â€¦but maybe, JUST maybe over Christmas break I can persuade him to spread the holiday cheer by decorating the living room and cooking with me.
By: Nikki Stibal
Flashing red lights call out on the bright sunny Sunday afternoon of November 7th broadcasting the phrase â€œKeep a Song in Your Heart- Lawrence Welkâ€. People from all around flocked in their Sunday best towards the Ramada Plaza Suites Ballroom for the long awaited Lawrence Welk Gala hosted by the Fargo Moorhead Jazz Arts Ensemble.
The event, which had a surprisingly well turnout, consisted of a 26 song set list from the Lawrence Welk Show preformed by the Jazz Arts Ensemble accompanied by various performers from the community including professors like Dr. David Ferreira from Concordia College and Dr. Kyle Mack from NDSU. The gala itself was put on to honor the life and achievements of a man who affected so many people.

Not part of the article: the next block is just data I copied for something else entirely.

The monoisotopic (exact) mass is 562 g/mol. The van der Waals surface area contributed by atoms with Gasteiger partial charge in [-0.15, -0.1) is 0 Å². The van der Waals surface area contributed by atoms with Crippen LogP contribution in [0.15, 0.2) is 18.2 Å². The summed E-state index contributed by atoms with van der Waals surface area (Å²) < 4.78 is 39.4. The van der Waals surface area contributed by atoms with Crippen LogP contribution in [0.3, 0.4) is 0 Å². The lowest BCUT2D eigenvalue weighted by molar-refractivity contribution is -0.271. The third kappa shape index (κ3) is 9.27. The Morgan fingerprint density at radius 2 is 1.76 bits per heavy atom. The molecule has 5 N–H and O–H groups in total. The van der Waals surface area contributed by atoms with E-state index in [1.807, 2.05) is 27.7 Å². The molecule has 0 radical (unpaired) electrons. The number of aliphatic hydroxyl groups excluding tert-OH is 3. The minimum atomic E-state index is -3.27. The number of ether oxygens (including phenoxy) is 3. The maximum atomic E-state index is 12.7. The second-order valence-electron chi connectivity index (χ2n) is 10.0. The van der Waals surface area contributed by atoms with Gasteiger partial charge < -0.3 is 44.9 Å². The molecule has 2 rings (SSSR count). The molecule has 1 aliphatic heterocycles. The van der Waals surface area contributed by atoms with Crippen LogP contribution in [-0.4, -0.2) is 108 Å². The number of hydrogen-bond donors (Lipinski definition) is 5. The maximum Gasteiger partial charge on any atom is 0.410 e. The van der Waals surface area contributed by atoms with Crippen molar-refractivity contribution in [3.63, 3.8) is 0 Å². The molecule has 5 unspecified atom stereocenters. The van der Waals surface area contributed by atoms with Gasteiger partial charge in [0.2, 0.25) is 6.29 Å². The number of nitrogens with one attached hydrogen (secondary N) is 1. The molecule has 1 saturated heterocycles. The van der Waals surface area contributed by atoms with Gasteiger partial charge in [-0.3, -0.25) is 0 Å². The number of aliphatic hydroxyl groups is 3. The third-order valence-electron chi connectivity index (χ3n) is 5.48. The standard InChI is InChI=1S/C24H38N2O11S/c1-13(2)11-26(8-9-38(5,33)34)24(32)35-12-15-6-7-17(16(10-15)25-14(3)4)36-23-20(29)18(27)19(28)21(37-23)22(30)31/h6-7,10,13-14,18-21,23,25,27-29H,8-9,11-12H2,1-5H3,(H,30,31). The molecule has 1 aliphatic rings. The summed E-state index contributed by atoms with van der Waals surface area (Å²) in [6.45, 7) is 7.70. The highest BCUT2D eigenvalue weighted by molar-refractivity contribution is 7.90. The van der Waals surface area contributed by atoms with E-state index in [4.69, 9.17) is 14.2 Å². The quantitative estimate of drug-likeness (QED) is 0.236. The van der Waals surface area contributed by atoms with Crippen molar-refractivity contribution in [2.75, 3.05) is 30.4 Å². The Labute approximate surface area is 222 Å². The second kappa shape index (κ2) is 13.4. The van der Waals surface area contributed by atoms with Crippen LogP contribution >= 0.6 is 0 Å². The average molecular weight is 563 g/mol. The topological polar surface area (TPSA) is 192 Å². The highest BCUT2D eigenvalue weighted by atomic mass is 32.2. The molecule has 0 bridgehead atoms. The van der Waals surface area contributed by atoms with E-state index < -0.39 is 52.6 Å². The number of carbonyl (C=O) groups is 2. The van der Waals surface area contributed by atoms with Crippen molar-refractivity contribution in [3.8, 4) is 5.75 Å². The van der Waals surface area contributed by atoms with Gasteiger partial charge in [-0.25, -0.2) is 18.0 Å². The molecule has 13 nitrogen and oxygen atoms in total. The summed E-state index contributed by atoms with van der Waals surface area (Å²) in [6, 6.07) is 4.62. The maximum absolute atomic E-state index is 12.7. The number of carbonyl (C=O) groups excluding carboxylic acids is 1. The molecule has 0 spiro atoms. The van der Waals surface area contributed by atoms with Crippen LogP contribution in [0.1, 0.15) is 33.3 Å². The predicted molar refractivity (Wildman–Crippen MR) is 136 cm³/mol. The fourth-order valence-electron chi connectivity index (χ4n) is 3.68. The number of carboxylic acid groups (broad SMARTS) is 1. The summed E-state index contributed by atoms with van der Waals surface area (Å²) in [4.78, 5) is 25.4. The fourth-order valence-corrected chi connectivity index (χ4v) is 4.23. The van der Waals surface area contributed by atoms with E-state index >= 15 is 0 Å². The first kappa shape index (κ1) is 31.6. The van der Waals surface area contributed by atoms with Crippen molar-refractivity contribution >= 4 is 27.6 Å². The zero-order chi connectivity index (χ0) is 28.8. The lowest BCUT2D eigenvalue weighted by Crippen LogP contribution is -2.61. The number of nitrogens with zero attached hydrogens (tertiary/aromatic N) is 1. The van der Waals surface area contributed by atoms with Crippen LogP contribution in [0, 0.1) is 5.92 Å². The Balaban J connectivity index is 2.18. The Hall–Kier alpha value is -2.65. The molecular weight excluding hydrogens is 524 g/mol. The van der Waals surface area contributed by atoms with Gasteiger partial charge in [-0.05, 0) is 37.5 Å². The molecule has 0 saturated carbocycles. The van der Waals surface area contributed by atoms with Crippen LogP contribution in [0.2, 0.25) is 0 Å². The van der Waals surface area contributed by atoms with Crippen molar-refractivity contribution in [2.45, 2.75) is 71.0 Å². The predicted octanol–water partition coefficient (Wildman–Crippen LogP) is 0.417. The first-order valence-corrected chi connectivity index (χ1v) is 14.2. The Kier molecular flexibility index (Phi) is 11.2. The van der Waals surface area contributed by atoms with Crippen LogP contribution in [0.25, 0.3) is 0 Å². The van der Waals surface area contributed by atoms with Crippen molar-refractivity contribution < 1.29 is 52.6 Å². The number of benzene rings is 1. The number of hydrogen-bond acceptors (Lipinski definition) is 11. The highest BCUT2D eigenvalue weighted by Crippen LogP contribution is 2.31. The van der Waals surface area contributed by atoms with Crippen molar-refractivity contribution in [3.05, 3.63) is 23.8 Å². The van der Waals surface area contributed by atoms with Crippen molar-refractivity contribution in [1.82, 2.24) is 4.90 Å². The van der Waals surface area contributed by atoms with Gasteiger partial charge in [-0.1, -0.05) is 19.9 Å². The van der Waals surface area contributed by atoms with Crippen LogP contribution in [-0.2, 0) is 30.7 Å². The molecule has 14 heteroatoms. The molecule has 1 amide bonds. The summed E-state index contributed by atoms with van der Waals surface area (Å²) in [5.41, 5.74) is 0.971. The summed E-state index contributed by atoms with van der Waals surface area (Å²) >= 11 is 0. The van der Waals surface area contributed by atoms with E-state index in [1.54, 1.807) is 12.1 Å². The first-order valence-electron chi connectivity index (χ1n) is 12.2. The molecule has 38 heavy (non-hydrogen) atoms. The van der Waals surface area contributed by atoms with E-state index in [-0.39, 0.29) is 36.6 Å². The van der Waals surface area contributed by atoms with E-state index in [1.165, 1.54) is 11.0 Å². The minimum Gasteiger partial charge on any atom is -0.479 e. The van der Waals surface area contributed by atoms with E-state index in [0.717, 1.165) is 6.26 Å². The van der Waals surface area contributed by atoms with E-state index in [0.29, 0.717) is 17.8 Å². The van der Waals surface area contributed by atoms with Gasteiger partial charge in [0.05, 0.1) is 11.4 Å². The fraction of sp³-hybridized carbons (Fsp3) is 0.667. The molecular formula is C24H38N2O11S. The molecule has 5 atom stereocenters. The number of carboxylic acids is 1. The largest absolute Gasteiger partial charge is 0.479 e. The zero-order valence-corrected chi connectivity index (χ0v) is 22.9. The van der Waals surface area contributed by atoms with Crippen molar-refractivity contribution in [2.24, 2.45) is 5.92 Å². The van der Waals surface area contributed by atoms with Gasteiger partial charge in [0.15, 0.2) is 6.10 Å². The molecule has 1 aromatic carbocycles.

Welk was born in Strasburg North Dakota in 1903. At the age of 21 he decided to pursue music as a career and left the family farm behind. He preformed with a couple various bands until he finally formed his own orchestra. Over time the orchestra toured and became widely known. This led to the ABC network giving Welk his own show.
The Lawrence Welk Show started out airing locally in 1951 and five years later was broadcast nationally. The program was a musical variety show that featured big band music. The show aired from 1951 to 1982 and has over a thousand episodes. The show itself became a staple of American culture and many were sad when Welk retired from the show in the early 80s.
Welk lived a successful life; being a pop culture icon, happily married and had a thriving family and business. Welk died in 1992 at the age of 89 from pneumonia. His family along with the FM Jazz Arts, threw this gala in his memory.